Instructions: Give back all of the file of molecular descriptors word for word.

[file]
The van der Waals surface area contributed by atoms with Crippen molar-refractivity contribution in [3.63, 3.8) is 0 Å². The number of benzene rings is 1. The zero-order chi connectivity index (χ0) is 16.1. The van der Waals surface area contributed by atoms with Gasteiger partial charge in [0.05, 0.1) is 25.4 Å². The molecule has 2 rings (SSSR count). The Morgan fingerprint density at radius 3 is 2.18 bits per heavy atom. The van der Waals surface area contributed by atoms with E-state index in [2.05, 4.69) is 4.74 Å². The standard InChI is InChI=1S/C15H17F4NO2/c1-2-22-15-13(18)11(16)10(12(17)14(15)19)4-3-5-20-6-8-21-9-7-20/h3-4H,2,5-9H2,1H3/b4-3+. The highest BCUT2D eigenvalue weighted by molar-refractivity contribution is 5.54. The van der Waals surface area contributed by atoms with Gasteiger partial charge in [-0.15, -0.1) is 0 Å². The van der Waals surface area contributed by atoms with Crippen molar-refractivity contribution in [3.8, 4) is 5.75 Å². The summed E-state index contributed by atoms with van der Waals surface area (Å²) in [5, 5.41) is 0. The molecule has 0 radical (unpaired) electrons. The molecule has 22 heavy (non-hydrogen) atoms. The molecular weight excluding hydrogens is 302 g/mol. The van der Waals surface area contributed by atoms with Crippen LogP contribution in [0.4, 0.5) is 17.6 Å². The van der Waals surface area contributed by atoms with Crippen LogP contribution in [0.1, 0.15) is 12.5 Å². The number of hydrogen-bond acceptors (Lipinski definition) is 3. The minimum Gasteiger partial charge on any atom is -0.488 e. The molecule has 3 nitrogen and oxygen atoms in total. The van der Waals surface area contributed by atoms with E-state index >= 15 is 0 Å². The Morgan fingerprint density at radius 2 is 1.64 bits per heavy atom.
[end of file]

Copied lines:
The van der Waals surface area contributed by atoms with Crippen molar-refractivity contribution in [3.63, 3.8) is 0 Å². The number of benzene rings is 1. The zero-order chi connectivity index (χ0) is 16.1. The van der Waals surface area contributed by atoms with Gasteiger partial charge in [0.05, 0.1) is 25.4 Å². The molecule has 2 rings (SSSR count). The Morgan fingerprint density at radius 3 is 2.18 bits per heavy atom. The van der Waals surface area contributed by atoms with E-state index in [2.05, 4.69) is 4.74 Å². The standard InChI is InChI=1S/C15H17F4NO2/c1-2-22-15-13(18)11(16)10(12(17)14(15)19)4-3-5-20-6-8-21-9-7-20/h3-4H,2,5-9H2,1H3/b4-3+. The highest BCUT2D eigenvalue weighted by molar-refractivity contribution is 5.54. The van der Waals surface area contributed by atoms with Gasteiger partial charge in [-0.15, -0.1) is 0 Å². The van der Waals surface area contributed by atoms with Crippen molar-refractivity contribution in [3.8, 4) is 5.75 Å². The summed E-state index contributed by atoms with van der Waals surface area (Å²) in [5, 5.41) is 0. The molecule has 0 radical (unpaired) electrons. The molecule has 22 heavy (non-hydrogen) atoms. The molecular weight excluding hydrogens is 302 g/mol. The van der Waals surface area contributed by atoms with Crippen LogP contribution in [0.4, 0.5) is 17.6 Å². The van der Waals surface area contributed by atoms with Crippen LogP contribution in [0.1, 0.15) is 12.5 Å². The number of hydrogen-bond acceptors (Lipinski definition) is 3. The minimum Gasteiger partial charge on any atom is -0.488 e. The molecule has 3 nitrogen and oxygen atoms in total. The van der Waals surface area contributed by atoms with E-state index >= 15 is 0 Å². The Morgan fingerprint density at radius 2 is 1.64 bits per heavy atom.